It was challenging using this type of thinking with the school board and community because they were so focused on the overall average and swept away by the ego of being the top in the state for many years.
Back to our hypothetical district…
In that district, we have a sample student. He has passed all of his classes, never failed a test, performs slightly above average on assessments, and by most measures, would be considered a good student who is learning and seems to be on the path to success.
However, these types of results only show what the student has demonstrated given the conditions, or situation, in which he has been learning. The results do NOT show what the student is CAPABLE of learning. Because of the type of curriculum, instruction and pacing, he has been able to learn but not necessarily been able to learn all he could learn if he had his own pacing and sequence.
While he appears to be fine, according to the traditional measures, he is actually being robbed of what he could be learning and doing as a result of a rigid construct that is being delivered to all students at once, in the same way and in with the same timing, in his school.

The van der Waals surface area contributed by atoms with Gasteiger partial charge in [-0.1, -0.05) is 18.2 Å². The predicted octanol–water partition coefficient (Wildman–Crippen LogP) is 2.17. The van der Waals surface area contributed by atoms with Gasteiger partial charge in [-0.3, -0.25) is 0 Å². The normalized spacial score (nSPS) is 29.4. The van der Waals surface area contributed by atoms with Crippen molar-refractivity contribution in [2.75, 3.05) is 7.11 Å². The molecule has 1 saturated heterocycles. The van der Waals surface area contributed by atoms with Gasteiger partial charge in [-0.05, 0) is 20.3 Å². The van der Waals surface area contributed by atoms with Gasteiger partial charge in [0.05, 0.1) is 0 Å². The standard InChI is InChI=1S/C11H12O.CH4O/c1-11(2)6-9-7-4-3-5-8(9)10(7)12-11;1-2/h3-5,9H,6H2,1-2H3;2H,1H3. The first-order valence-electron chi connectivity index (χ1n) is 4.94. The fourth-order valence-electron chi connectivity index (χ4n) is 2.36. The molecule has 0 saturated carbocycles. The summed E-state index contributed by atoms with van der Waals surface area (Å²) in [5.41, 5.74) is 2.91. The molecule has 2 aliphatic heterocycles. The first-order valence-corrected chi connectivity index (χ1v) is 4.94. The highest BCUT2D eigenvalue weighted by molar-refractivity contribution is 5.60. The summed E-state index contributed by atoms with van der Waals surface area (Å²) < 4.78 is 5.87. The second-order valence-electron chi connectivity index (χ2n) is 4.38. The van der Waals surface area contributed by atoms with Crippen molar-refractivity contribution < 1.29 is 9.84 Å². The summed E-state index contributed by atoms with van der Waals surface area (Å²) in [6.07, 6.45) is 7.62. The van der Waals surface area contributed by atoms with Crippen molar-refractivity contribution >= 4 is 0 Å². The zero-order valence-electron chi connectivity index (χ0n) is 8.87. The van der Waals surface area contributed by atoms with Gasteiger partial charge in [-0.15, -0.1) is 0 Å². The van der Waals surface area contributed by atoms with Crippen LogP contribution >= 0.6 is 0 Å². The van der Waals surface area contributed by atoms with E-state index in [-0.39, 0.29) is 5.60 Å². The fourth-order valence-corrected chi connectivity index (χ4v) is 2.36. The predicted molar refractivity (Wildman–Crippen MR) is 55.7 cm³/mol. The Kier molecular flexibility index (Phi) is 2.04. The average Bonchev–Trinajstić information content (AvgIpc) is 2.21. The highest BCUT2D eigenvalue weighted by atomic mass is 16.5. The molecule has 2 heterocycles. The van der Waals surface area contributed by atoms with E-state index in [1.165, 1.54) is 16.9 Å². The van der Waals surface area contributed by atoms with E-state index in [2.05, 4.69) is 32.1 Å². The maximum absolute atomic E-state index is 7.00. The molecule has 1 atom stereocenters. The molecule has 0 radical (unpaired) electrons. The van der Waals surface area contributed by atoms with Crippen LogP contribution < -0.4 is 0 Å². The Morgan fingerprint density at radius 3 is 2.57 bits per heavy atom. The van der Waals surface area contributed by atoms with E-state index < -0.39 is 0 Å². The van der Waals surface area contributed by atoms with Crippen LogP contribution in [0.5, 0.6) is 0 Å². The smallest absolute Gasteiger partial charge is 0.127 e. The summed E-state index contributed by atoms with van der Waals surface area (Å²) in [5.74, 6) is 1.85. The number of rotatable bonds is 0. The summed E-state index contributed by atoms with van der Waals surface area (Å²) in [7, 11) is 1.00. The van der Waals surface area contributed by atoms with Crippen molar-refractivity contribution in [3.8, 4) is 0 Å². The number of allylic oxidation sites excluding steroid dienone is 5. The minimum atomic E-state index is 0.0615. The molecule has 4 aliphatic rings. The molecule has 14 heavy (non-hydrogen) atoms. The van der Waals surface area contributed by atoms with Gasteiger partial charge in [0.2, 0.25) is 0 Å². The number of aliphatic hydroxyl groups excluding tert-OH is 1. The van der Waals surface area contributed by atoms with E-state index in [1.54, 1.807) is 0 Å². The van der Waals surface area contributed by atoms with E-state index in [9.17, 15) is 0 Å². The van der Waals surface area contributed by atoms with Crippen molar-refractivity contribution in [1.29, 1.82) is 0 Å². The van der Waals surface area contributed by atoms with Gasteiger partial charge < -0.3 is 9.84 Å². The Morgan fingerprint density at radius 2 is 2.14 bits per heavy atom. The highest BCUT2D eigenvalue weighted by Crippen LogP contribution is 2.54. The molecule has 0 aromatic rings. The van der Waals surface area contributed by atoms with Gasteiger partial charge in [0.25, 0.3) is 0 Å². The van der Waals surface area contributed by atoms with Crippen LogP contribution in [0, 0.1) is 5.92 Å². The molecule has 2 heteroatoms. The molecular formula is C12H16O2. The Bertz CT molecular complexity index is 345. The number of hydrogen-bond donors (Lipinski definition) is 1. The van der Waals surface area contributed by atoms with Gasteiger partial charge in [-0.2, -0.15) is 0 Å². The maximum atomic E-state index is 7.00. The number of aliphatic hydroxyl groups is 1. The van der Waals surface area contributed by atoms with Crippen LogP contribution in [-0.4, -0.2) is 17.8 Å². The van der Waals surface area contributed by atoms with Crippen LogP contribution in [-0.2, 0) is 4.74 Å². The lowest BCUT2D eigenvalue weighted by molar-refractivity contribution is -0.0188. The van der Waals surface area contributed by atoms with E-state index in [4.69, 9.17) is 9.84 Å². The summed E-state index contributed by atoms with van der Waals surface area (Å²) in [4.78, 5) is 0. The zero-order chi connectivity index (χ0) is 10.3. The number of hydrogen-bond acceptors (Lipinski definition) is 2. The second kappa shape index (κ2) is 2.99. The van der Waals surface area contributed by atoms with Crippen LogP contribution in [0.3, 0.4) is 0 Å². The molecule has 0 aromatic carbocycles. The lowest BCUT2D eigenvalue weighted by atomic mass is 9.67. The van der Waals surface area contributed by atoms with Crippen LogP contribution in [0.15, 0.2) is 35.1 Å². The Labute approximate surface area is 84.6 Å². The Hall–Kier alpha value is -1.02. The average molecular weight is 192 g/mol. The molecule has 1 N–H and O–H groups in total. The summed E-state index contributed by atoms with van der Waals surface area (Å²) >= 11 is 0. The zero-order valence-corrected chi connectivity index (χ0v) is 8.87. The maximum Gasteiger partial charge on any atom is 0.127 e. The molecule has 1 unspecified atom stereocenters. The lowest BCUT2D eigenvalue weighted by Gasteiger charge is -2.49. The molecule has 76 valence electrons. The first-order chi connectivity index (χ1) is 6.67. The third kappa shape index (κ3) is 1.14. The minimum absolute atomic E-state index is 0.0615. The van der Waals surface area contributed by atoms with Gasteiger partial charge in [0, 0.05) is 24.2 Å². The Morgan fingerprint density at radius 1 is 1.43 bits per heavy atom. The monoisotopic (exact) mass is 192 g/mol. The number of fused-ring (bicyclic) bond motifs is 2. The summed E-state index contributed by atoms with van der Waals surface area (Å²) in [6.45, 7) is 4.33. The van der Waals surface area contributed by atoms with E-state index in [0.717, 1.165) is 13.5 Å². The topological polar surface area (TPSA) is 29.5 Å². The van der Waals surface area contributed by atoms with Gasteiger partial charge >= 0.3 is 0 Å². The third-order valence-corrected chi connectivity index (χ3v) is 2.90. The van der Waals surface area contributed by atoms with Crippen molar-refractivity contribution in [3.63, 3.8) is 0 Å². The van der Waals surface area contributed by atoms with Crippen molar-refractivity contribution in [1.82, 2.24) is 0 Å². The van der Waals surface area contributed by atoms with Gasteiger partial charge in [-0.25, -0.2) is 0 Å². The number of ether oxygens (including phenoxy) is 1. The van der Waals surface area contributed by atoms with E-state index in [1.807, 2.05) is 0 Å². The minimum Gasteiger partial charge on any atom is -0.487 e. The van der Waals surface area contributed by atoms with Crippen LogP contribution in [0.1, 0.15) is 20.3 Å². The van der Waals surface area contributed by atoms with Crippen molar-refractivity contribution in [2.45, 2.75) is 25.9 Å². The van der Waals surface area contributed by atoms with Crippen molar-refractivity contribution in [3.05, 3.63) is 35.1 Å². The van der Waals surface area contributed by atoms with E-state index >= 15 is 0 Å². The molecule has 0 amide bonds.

The reason I bring this up is that we could be missing opportunities for our children if we succumb to the group thinking on why OBL, and other pathways, are needed.
To make matters worse, there is a new type of group think emerging relative to how online schools are being assessed. It is almost the same problem in reverse.
First, the way that we assess are traditional schools has serious problems. We have been wrestling with it for years. And now unfortunately, many are now wanting to assess online schools in the exact same way that traditional schools are assessed. This too is a mistake with unfortunate consequences for our students.
I agree we need to do better assessing the performance of all schools, including both traditional and OBL schools.
But to take a failed system of assessing performance from our traditional schools and to simply apply that to OBL schools and all of their uniqueness is like assessing the quality of beef that you can get from a chicken.
When we put the student at the center of what we do in education, we can only come to the realization that for every student there is a unique pathway to success. OBL is one way that helps give many students their unique pathway. It is not a panacea as there are other pathways as well. But for some students, like the ones we have in schools all over the world at this precise moment, OBL could be their best chance.
For our students who are not at home due to medical reasons, or who are not behind on credits, and who do not have social challenges, are we willing to accept “average” results, under performing results, and negligence of missed learning potential?
I sure hope not. I know I am not and that is one of the reasons I love the work that I do. I can help districts make a difference NOW versus waiting for decades of slow churn and lack of progress.
No one system is perfect, but failing to respond to the ever present needs of many of our students in school TODAY is much less than perfect.